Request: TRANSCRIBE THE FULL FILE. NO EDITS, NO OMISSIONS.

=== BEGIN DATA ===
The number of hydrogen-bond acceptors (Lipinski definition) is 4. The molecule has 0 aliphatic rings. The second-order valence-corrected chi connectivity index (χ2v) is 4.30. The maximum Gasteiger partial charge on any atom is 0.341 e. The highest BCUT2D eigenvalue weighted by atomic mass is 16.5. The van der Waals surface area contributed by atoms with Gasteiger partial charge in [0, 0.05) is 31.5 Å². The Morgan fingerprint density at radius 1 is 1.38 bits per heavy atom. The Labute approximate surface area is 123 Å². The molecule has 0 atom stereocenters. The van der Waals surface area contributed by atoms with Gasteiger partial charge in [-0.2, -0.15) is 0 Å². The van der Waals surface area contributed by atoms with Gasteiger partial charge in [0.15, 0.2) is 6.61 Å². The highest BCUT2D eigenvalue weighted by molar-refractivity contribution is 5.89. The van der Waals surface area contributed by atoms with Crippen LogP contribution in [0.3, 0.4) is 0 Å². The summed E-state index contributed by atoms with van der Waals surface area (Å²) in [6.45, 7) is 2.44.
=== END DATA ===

The number of hydrogen-bond acceptors (Lipinski definition) is 4. The molecule has 0 aliphatic rings. The second-order valence-corrected chi connectivity index (χ2v) is 4.30. The maximum Gasteiger partial charge on any atom is 0.341 e. The highest BCUT2D eigenvalue weighted by atomic mass is 16.5. The van der Waals surface area contributed by atoms with Gasteiger partial charge in [0, 0.05) is 31.5 Å². The Morgan fingerprint density at radius 1 is 1.38 bits per heavy atom. The Labute approximate surface area is 123 Å². The molecule has 0 atom stereocenters. The van der Waals surface area contributed by atoms with Gasteiger partial charge in [-0.2, -0.15) is 0 Å². The van der Waals surface area contributed by atoms with Gasteiger partial charge in [0.15, 0.2) is 6.61 Å². The highest BCUT2D eigenvalue weighted by molar-refractivity contribution is 5.89. The van der Waals surface area contributed by atoms with Crippen LogP contribution in [0.3, 0.4) is 0 Å². The summed E-state index contributed by atoms with van der Waals surface area (Å²) in [6.45, 7) is 2.44.